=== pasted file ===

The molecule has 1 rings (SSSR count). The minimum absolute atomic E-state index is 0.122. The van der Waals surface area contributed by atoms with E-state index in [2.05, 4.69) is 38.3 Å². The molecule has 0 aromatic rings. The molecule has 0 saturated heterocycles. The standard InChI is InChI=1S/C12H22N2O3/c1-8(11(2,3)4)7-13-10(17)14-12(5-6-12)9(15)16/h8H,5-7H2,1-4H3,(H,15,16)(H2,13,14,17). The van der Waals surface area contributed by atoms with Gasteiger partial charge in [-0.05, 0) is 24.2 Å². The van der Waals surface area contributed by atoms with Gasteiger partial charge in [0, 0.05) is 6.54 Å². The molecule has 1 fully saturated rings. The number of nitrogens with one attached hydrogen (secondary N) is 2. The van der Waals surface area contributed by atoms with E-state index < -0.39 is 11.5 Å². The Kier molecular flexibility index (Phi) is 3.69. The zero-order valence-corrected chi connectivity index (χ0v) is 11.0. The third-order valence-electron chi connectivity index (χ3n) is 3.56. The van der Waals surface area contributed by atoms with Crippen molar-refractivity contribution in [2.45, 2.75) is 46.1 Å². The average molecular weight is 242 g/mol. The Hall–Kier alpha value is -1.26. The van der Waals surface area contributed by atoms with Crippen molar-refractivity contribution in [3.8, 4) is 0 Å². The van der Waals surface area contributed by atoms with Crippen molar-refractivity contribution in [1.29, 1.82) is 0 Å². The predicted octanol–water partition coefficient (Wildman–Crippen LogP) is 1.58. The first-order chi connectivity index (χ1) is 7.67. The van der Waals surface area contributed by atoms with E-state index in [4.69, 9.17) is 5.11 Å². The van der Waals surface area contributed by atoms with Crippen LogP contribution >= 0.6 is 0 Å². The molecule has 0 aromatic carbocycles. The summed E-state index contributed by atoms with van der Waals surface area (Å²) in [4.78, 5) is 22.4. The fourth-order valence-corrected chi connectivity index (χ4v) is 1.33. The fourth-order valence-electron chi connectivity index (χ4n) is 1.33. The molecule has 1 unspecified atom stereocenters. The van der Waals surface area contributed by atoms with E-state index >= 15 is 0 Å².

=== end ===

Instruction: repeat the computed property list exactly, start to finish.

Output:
The molecule has 1 rings (SSSR count). The minimum absolute atomic E-state index is 0.122. The van der Waals surface area contributed by atoms with E-state index in [2.05, 4.69) is 38.3 Å². The molecule has 0 aromatic rings. The molecule has 0 saturated heterocycles. The standard InChI is InChI=1S/C12H22N2O3/c1-8(11(2,3)4)7-13-10(17)14-12(5-6-12)9(15)16/h8H,5-7H2,1-4H3,(H,15,16)(H2,13,14,17). The van der Waals surface area contributed by atoms with Gasteiger partial charge in [-0.05, 0) is 24.2 Å². The van der Waals surface area contributed by atoms with Gasteiger partial charge in [0, 0.05) is 6.54 Å². The molecule has 1 fully saturated rings. The number of nitrogens with one attached hydrogen (secondary N) is 2. The van der Waals surface area contributed by atoms with E-state index < -0.39 is 11.5 Å². The Kier molecular flexibility index (Phi) is 3.69. The zero-order valence-corrected chi connectivity index (χ0v) is 11.0. The third-order valence-electron chi connectivity index (χ3n) is 3.56. The van der Waals surface area contributed by atoms with Crippen molar-refractivity contribution in [2.45, 2.75) is 46.1 Å². The average molecular weight is 242 g/mol. The Hall–Kier alpha value is -1.26. The van der Waals surface area contributed by atoms with Crippen molar-refractivity contribution in [3.8, 4) is 0 Å². The van der Waals surface area contributed by atoms with Crippen molar-refractivity contribution in [1.29, 1.82) is 0 Å². The predicted octanol–water partition coefficient (Wildman–Crippen LogP) is 1.58. The first-order chi connectivity index (χ1) is 7.67. The van der Waals surface area contributed by atoms with E-state index in [4.69, 9.17) is 5.11 Å². The van der Waals surface area contributed by atoms with Crippen LogP contribution >= 0.6 is 0 Å². The molecule has 0 aromatic carbocycles. The summed E-state index contributed by atoms with van der Waals surface area (Å²) in [4.78, 5) is 22.4. The fourth-order valence-corrected chi connectivity index (χ4v) is 1.33. The fourth-order valence-electron chi connectivity index (χ4n) is 1.33. The molecule has 1 unspecified atom stereocenters. The van der Waals surface area contributed by atoms with E-state index >= 15 is 0 Å².